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Russia’s iPhone ban and the digital supply chain


The Russian Kremlin ordered officials stop using iPhones, apparently out of concern that the devices could be vulnerable to Western intelligence agencies, Reuters reports. When surveillance-as-a-service companies are exposed to brutally undermining device security, it’s hard to imagine there’s no argument. But the bigger story isn’t the damage to Apple’s small business in Russia, it’s the threat to digital supply chains it shows.

We must protect digital supply chains

After years of trying to build robust physical supply chains, it would be easy to imagine that things should get better. But a new threat to business is emerging as digital supply chains grapple with political fragmentation.

This was part of the discussion on Mobile World Congress in 2023, according to Aliette Mousnier-Lompré, CEO of Orange Business. She wrote: “I was struck by the general concerns of virtually everyone I’ve spoken to about what global politics may mean in terms of the fragmentation of digital supply chains.”

That fragmentation is not only represented by smartphone tribalism in Moscow. It won’t just see nation states invest in new operating systems designed to protect state property. It’s unlikely to stop dystopian control through internet content or data protection. It could possibly extend to damage standards that form the basis of all the technology we use.

If they don’t work together, they don’t work at all

We are already seeing traces of that.

Think of the dozens of smart home standards that are only now trying to merge into the Matter standard for smart devices. Also consider the three flavors of 5G that exist. In the context of our time, these represent the thin end of a menacing wedge.

Predicting the impact of such a threat is far from easy: but if you’ve ever lost data after plugging your device into a public USB power outlet, you probably have an idea of ​​what’s at stake. How long will it remain an open secret that C-class executives sometimes throw away their smartphones after visiting certain places because they think they’ve been hacked?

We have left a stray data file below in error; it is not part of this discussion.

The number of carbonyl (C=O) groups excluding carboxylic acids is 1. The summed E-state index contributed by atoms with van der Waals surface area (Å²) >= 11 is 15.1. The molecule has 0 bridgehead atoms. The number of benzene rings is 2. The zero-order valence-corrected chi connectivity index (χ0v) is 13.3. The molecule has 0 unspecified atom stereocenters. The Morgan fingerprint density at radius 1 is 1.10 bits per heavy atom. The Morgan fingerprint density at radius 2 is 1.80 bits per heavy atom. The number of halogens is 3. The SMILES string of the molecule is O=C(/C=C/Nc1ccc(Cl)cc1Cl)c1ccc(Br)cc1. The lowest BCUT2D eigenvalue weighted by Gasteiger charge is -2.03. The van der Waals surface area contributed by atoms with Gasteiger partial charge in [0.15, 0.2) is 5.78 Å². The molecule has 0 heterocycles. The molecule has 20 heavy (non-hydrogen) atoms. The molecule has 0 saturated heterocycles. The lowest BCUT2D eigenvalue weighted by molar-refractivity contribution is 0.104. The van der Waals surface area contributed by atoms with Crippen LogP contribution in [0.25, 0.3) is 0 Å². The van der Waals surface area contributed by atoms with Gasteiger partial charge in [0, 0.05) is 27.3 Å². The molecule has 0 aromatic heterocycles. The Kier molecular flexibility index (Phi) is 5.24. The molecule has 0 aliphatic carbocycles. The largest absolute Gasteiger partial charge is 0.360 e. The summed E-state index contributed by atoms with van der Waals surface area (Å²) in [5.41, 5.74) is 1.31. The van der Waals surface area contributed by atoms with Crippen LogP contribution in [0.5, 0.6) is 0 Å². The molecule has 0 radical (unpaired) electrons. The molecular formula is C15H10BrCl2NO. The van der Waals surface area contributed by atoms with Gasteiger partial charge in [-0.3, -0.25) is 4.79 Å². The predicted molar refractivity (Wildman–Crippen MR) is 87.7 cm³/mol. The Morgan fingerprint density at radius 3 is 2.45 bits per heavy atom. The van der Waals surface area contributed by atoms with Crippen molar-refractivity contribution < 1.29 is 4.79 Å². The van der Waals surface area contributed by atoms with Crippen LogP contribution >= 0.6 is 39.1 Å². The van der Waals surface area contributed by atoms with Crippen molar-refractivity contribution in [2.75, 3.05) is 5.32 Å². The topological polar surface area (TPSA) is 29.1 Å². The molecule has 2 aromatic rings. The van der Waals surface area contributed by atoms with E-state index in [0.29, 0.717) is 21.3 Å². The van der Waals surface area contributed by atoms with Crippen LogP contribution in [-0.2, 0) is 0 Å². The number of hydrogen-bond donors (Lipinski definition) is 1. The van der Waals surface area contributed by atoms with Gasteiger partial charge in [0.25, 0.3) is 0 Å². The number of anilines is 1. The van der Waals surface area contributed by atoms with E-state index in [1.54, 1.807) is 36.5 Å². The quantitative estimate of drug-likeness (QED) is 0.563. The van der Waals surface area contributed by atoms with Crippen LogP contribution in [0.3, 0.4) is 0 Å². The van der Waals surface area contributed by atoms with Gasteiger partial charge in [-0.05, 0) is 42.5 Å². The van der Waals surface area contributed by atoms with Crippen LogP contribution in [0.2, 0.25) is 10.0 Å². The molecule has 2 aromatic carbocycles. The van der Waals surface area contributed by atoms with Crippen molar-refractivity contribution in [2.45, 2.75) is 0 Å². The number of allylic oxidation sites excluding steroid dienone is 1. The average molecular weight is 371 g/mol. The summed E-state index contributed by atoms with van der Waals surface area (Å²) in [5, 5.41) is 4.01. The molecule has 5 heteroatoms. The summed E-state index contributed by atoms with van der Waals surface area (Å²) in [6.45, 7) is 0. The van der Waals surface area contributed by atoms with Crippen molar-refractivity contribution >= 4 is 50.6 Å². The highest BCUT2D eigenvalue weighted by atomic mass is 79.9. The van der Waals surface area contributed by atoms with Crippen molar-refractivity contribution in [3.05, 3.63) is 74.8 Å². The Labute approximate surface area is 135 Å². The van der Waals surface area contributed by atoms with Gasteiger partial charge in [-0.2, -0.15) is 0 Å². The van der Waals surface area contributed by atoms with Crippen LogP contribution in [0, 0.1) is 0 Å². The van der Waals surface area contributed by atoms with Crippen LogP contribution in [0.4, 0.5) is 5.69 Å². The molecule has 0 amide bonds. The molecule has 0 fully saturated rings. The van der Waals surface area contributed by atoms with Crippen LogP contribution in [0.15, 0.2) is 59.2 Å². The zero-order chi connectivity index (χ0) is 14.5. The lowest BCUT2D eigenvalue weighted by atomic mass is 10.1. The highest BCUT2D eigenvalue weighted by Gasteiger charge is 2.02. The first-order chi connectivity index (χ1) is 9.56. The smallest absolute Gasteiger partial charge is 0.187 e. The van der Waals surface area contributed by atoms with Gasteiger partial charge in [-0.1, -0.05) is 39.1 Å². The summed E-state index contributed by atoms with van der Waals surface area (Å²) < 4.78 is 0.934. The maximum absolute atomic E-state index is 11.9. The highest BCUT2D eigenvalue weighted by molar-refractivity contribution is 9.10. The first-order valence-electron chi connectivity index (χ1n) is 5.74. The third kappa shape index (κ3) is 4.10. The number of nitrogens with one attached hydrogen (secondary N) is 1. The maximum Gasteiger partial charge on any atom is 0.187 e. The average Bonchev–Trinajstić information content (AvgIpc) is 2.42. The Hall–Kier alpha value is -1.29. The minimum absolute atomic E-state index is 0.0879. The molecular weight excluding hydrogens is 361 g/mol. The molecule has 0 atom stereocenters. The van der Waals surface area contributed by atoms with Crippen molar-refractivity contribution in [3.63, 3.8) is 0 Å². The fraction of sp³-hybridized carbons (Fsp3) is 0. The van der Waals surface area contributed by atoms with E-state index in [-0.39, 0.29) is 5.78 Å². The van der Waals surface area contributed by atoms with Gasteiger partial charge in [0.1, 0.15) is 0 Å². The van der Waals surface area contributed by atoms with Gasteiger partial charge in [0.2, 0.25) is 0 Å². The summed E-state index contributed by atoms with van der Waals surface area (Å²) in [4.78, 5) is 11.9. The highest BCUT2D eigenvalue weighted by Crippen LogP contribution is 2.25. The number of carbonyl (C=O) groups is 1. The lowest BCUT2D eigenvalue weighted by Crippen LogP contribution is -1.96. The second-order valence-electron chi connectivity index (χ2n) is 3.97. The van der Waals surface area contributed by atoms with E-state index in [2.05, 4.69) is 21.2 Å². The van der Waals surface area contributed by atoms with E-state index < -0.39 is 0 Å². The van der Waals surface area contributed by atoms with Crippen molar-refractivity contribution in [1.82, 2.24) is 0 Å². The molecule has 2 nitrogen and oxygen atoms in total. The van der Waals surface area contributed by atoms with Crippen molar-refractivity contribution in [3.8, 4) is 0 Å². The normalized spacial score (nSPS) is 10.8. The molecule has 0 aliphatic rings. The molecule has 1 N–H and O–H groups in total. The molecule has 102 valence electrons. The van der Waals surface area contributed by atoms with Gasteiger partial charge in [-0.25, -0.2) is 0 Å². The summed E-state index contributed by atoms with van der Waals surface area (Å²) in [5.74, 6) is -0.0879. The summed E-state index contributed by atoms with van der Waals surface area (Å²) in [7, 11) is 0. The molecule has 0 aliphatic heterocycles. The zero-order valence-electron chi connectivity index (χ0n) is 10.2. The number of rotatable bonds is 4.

What threats are there?

While there are always multiple threats, there are two primary threats to digital supply chains.

That same mindset can easily be extended to intentionally fabricating security flaws within open source components to the standards that so much of our technology uses.

What could be the consequences?

The consequences of these threats can be far-reaching:

  • Disruptions in the digital supply chain threaten the physical supply chain.
  • Data can be lost, stolen, controlled and misused.
  • Companies can suffer reputational damage as a result.
  • Financial loss is a real possibility.

Not only these, but as digital is now embedded in every business process, threats to digital supply chains can affect any industry, with additional consequences and potentially a threat to national security.

Think about it. In today’s digital business environment, the “services” category is something much bigger than Ted Lasso and Apple Music; it also encompasses countless complex cloud services smartly crafted for specific business uses. Such services must work well together, be available on multiple platforms, and security must be paramount.

That need certainly extends to artificial intelligence – why would a company want to depend on an enterprise AI that isn’t transparent about what happens to data fed into the system? Where do those questions go when they are asked, and who has access to it?

How does a company navigate these threats?

As always, safety remains a primary consideration. On-site and off-site backups become critical. A company should spend time considering data sovereignty, especially around the use of cloud services. Knowing where a server is located is not only important for staying on the right side of GDPR rules, it’s also about making sure a company knows where that data is going throughout its journey. And where it could leak.

Redundancy also matters, and in the context of unstable digital systems, it makes sense for business leaders to think about more resilient digital connections, perhaps using private 5G networks or leased physical connections to form resilient backbones.

We need better decisions

But ultimately, technology companies, including Apple, business leaders and politicians, need to think about the implications of the decisions they make for interoperability. Because if interoperability between standards, platforms and systems is not maintained, the digital glue will drive the aspirations of the few who believe that economic growth is even remotely possible in an environment marked by climate collapse, political polarization and scarcity of resources. resources will come to naught.

To save the economy, digital interoperability is critical, privacy essential and security mandatory. This extends to state-mandated loopholes and nation-state-invested digital device hacks that must be obsessively eradicated to deny dictators like those in the Kremlin an argument in the first place. Simply put, in the digital world, no one is safe until everyone is safe.

Good luck with that.

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